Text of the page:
Restless Leg Syndrome (RLS) is a neurologic disorder characterized by unpleasant sensations in the legs causing an uncontrollable urge to move when at rest in an effort to relieve those feelings. Between 2-15% of the population have RLS, with a peak incidence between 40 and 60 years of age and a 1:2 male:female ratio. It occurs more frequently in end-stage renal disease patients on chronic hemodialysis (up to 60%, depending on the series), and in patients with Parkinson’s disease (up to 20%) than in the general public. RLS disrupts sleep, can lead to excessive daytime sleepiness, depression, and a decreased quality of life.
The etiology of primary
RLS is unknown although it is thought to be a genetic disorder involving either central or peripheral dopaminergic pathways.
causes of RLS are polyneuropathies, diabetes mellitus, rheumatoid arthritis, Sjogren’s syndrome, and fibromyalgia, renal failure, pregnancy, iron deficiency, and hypo- or hyperthyroidism. Drugs that worsen RLS symptoms are nicotine, caffeine, alcohol, SSRIs, SNRIs, neuroleptic agents, metoclopramide, and sedating antihistamines.
Criteria for diagnosis:
- an urge to move the legs
- temporary relief with movement
- onset or worsening of symptoms with rest or inactivity
- worsening or onset of symptoms in the evening or night.
Patients describe symptoms of trouble falling asleep, trouble getting back to sleep; patients or their bed partners may also report "periodic limb movements of sleep": stereotyped, repetitive flexion movements (‘jerking’) of the legs and occasionally arms, exacerbated when patients lie down for prolonged periods.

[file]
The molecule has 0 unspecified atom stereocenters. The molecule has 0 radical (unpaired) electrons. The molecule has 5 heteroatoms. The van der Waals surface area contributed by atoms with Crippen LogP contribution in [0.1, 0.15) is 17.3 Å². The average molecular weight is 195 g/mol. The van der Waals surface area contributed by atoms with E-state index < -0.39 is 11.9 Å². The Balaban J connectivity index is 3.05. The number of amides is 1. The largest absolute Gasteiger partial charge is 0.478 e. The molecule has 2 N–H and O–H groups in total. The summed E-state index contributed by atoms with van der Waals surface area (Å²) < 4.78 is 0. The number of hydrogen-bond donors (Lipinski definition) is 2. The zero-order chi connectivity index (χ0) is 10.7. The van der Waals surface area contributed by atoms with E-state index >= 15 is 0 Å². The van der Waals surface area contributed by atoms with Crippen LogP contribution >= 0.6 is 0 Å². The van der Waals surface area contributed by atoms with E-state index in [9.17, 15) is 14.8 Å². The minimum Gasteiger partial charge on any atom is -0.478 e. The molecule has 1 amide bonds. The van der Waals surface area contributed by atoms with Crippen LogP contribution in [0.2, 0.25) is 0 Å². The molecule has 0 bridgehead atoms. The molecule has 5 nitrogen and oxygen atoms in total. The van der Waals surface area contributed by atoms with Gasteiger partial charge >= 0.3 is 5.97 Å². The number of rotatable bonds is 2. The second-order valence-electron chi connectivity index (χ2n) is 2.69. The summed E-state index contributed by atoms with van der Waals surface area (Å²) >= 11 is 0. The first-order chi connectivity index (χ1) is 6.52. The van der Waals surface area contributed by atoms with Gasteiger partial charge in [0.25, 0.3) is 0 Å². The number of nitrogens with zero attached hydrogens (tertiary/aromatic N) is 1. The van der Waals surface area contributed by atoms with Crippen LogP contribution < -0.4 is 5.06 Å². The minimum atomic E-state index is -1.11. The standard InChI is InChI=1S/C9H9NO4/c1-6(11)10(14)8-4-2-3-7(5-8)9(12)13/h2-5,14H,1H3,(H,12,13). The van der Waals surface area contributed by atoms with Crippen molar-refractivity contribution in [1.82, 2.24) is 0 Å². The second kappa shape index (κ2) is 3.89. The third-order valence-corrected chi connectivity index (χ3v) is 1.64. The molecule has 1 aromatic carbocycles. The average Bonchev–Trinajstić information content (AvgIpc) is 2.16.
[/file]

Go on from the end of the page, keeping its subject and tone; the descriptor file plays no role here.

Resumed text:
RLS is a clinical diagnosis for which there is not a confirmatory diagnostic test.
It should be differentiated from
- akathisia, a constant and generalized feeling of motor restlessness not associated with leg discomfort or rest.
- peripheral neuropathies, lumbosacral radiculopathy, and ordinary leg cramps by its circadian rhythm, relief with movement, and the prominence of pain symptoms in non-RLS syndromes.
- Identificate any treatable secondary causes of RLS (e.g. with iron repletion or levothyroxine)
- Avoid drugs and medications known to aggravate RLS.
- Encourage distraction activities such as playing video games or crossword puzzles can decrease symptoms during wakeful periods.
First line agents: dopamine agonists pramipexole, ropinirole.
Second or third line agents: benzodiazepines, opioids, gabapentin, carbamazepine.
See reference for more information.
Adapted from Johnson J and Arnold R. Restless leg syndrome. Palliative Care Network of Wisconsin. Fast facts and concepts #217. Bleeding management in hospice settings. Internet. Accessed on January 5, 2018.